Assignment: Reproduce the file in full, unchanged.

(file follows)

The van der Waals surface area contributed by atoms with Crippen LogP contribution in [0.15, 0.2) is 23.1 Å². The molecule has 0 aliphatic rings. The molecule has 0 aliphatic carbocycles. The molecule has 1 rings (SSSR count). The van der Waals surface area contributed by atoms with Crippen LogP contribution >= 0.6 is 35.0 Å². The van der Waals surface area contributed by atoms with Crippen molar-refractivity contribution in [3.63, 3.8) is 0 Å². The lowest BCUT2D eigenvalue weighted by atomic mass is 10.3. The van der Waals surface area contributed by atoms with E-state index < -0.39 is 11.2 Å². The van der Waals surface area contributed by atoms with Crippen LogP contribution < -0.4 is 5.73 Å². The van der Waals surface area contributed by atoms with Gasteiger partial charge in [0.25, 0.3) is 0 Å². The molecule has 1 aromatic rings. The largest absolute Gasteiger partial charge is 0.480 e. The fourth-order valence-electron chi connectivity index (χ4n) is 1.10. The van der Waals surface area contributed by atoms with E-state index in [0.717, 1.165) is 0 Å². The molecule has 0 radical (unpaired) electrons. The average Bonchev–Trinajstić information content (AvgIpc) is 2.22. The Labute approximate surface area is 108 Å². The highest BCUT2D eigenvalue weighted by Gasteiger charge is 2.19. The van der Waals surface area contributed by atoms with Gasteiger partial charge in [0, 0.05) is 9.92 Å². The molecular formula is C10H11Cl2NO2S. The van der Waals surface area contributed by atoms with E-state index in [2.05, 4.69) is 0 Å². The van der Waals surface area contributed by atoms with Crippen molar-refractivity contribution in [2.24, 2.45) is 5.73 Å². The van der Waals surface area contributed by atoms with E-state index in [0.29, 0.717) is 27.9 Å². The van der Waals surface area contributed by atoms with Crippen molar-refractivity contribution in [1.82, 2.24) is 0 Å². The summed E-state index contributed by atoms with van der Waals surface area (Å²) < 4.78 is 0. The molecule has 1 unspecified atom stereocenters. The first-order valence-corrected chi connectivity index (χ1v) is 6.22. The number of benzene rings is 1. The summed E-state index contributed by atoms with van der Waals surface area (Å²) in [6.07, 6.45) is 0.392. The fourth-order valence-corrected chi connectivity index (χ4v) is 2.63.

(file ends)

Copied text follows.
The van der Waals surface area contributed by atoms with Crippen LogP contribution in [0.15, 0.2) is 23.1 Å². The molecule has 0 aliphatic rings. The molecule has 0 aliphatic carbocycles. The molecule has 1 rings (SSSR count). The van der Waals surface area contributed by atoms with Crippen LogP contribution >= 0.6 is 35.0 Å². The van der Waals surface area contributed by atoms with Crippen molar-refractivity contribution in [3.63, 3.8) is 0 Å². The lowest BCUT2D eigenvalue weighted by atomic mass is 10.3. The van der Waals surface area contributed by atoms with E-state index < -0.39 is 11.2 Å². The van der Waals surface area contributed by atoms with Crippen LogP contribution < -0.4 is 5.73 Å². The van der Waals surface area contributed by atoms with Gasteiger partial charge in [0.25, 0.3) is 0 Å². The molecule has 1 aromatic rings. The largest absolute Gasteiger partial charge is 0.480 e. The fourth-order valence-electron chi connectivity index (χ4n) is 1.10. The van der Waals surface area contributed by atoms with E-state index in [0.717, 1.165) is 0 Å². The molecule has 0 radical (unpaired) electrons. The average Bonchev–Trinajstić information content (AvgIpc) is 2.22. The Labute approximate surface area is 108 Å². The highest BCUT2D eigenvalue weighted by Gasteiger charge is 2.19. The van der Waals surface area contributed by atoms with Gasteiger partial charge in [0, 0.05) is 9.92 Å². The molecular formula is C10H11Cl2NO2S. The van der Waals surface area contributed by atoms with E-state index in [2.05, 4.69) is 0 Å². The van der Waals surface area contributed by atoms with Crippen molar-refractivity contribution in [2.24, 2.45) is 5.73 Å². The van der Waals surface area contributed by atoms with E-state index in [0.29, 0.717) is 27.9 Å². The van der Waals surface area contributed by atoms with Crippen molar-refractivity contribution in [1.82, 2.24) is 0 Å². The summed E-state index contributed by atoms with van der Waals surface area (Å²) < 4.78 is 0. The molecule has 1 unspecified atom stereocenters. The first-order valence-corrected chi connectivity index (χ1v) is 6.22. The number of benzene rings is 1. The summed E-state index contributed by atoms with van der Waals surface area (Å²) in [6.07, 6.45) is 0.392. The fourth-order valence-corrected chi connectivity index (χ4v) is 2.63.